It wasn’t a well-made path, but trodden and easy to follow – the remnants of a tumble down dry stone wall helped to mark our way. The benefit of a steep incline is that progress is swift; you don’t have to walk for long to cover a decent height gain. Having changed our walking direction, we were now facing Ullswater – although Birks was very much in the way. Behind us the endless peaks were streaked in what was now the hazy sunlight. Before we knew it we were reaching the top, the walk plateaus and we emerged into the sunshine. After what felt like a bit of a dark climb in the shadows it was lovely to come out into that warm golden light, and be treated to the view from the top.
A similar view to Arnison, Birks look onto the southern end of Ullswater, overlooking the villages of Patterdale and Glenridding. Golden hour was in full swing and everything was glowing rather nicely. Once again we could feel the full force of the wind on the exposed top so we didn’t hang around long, although plenty long enough to commit the view to memory (and memory card!)
Walking away from the lake we started our route down, at first heading towards St Sunday’s Crag – another Wainwright we haven’t ticked off yet, it looked so close that for a moment we considered running up there, however I use the term running loosely and we were already losing light so the consideration didn’t last long – another walk for another day. The path splits and heads around the other side of Birks from which we came up. The sun had dipped low behind the surrounding fells and again we were walking in shadow, the track was narrow and rocky descending only a small amount as we walked toward the lake and back towards Patterdale.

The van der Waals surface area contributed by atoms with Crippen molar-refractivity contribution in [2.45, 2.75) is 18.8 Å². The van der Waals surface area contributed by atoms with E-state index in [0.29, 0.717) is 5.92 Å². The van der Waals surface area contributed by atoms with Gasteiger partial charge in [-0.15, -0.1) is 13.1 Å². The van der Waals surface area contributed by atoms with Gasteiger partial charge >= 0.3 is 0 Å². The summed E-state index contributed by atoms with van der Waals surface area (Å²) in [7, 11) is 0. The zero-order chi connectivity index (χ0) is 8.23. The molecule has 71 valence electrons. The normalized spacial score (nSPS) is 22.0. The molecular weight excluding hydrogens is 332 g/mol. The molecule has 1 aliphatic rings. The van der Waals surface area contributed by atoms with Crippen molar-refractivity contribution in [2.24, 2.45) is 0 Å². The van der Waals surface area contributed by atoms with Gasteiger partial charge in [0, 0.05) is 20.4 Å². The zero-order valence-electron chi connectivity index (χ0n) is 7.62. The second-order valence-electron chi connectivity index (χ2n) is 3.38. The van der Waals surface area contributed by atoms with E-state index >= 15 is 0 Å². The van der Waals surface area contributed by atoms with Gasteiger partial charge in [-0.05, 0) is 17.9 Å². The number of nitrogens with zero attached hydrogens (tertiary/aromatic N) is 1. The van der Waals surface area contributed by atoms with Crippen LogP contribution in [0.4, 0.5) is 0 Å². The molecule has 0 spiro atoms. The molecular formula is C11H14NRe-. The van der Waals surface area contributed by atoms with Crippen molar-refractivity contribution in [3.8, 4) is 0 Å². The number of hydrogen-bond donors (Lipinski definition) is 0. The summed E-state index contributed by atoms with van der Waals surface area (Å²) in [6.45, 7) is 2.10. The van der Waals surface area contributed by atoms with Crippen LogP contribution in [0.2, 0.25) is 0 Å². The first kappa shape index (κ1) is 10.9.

We trotted along chatting away, setting the world to rights like we always do with the beautiful dusk sky ahead of us. We are always surprised by the lack of people who walk in the Lakes in the evenings; dusk is so beautiful, calm and quiet and yet everyone seems to stick to being out in the middle of the day when everyone else is. Although it suits us down to the ground as it means nobody else it out when we are!
Before too long the path turned into a downhill, intermittent boulder steps and gravely/rocky track and as with the ups we were able to eat up the descent in a short distance. Only a short way from the end I started to feel a tiny bit wobbly, realising I hadn’t eaten anything since my peppers and hummus at lunch time I had some emergency chocolate and instantly felt much better – just enough to get me home for dinner. Nearing our return everything levels out, we end up walking through fields, ewes and lambs scattering as we passed through, under a few old gnarly trees and then back to the gate we didn’t go through at the beginning of the walk. Now retracing our steps, we headed back through the trees and around the hotel and we were back, ready to head home.